How AI and machine learning can help you defend the enterprise from cyberattacks
Security measures have increased significantly in the last several years, and malicious actors have similarly advanced their techniques to keep pace, particularly with advances in attack methods such as fileless malware. Likewise, the security model of ‘serverless’ computing platforms like AWS Lambda are completely different from traditional computers. These itinerant computing concepts are not effectively secured by the traditional model of checking file hashes against known malware samples.
For a robust, modern defense, an adaptive monitoring solution that leverages machine learning to identify anomalous patterns indicative of an attack in its infancy is necessary to defend enterprise systems from cyberattacks.
Much of the groundwork for this has been laid over the last several years, with endpoint detection services analyzing system events. “Network connection opened, registry key modified, process created… You build this catalog of really security relevant behaviors. The challenge becomes to map known malicious behaviors that essentially do the same thing,” said Forrester Senior Analyst for Security and Risk Josh Zelonis, “You have to have two people in the room in order to build this: a data scientist who understands the map and can build these models… [and] an expert in offensive techniques in order to help them build the model and understand the abstraction of what they’re doing, so they can statistically identify when an adversary does something that looks similar.”
Accurately connecting aggregations of system events to anomalous activities is just one step on the security staircase — determining the difference between legitimate changes in workflow and malicious activity is a higher-level-order task for machine learning or artificial intelligence. A variety of approaches for security information and event management (SIEM) that leverage ML/AI are available from a variety of vendors.
Leading vendors for AI/ML-powered solutions
ExtraHop’s Reveal(x) platform provides network traffic analysts for enterprise networks, providing insight into connections, and identifies potential threats using rule and behavior based analytics paired with logical device groups. The platform also touts “full context and one-click investigation workflows for every detection.”
Vectra Cognito is an AI-powered security platform that uses an analysis of known malware payloads and techniques to inform the machine learning models to detect future or unknown threats. It also analyzes user behavior and local networks, or attributes specific to a customer environment, in order to gain a baseline understanding of normal, against which to set parameters that identify anomalous behavior.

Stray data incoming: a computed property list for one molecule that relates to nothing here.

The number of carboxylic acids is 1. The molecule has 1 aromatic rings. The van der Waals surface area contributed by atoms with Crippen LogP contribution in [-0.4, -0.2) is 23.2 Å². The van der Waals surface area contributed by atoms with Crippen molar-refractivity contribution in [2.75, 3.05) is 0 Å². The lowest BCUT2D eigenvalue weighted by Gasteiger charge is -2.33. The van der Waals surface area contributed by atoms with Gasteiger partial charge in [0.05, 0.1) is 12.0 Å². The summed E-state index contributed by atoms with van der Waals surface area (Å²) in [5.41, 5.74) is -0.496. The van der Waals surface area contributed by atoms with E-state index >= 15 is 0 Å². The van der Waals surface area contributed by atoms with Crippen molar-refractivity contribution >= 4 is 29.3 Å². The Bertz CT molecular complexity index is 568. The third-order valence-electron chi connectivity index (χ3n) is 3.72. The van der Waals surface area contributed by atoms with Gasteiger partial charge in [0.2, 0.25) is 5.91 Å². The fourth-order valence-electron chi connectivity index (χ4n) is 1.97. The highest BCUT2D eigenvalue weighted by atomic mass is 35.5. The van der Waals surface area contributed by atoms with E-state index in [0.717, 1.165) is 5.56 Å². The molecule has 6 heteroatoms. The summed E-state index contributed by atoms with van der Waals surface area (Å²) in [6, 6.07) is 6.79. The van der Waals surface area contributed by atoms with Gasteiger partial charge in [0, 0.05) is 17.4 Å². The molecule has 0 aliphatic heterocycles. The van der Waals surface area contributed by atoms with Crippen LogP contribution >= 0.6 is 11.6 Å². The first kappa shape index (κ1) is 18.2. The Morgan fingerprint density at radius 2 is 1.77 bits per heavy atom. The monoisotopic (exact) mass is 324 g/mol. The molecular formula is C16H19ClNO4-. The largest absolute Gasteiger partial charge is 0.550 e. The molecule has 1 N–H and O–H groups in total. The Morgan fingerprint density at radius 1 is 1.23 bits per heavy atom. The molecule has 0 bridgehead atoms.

Corelight‘s 1U rack-mountable network security appliances are intended to produce comprehensive and actionable logs based on a variety of factors. CoreLight’s platform can be used to track DNS queries and responses, as well as potentially problematic environmental factors, such as out-of-date or vulnerable software, abnormal keyboard settings for an environment, self-signed, expired, or soon to expire SSL certificates, as well as detecting what systems in a network have accessed a file found to be malicious.
DataVisor’s offerings are targeted more toward transactional security than network security, with products targeted toward content moderation and filtering, transaction fraud (including promotional abuse and loyalty program fraud), account opening and monitoring, and money laundering detection and prevention.
The company touts their ability to provide detailed information about why patterns are flagged as anomalous, citing a tendency for competing AI/ML models to be treated as ‘black boxes’.
Looking forward (and backward) in enterprise cybersecurity
For all of the advancements that AI/ML promise for improving cybersecurity, it’s not a replacement for the traditional groundwork needed to establish basic security hygiene in a given organization. “In terms of what people need to worry about when they’re deploying is how control systems get used or accessed…that is the gateway to all the other devices. If someone is checking their email on [an industrial control system] then you’re going to have a bad time.” said Zelonis. “There really isn’t a technological solution for in-depth social engineering.”
Moving forward, SIEM is likely to integrate user data, according to Eric Ogren, Senior Analyst for Information Security at 451 Research. “The first step is who’s accessing [a device]? And are they accessing at normal hours with normal protocols? Do they have permissions? Are they authorized? I’m starting to see a lot of the same vendors integrate with identity information, for access control.”
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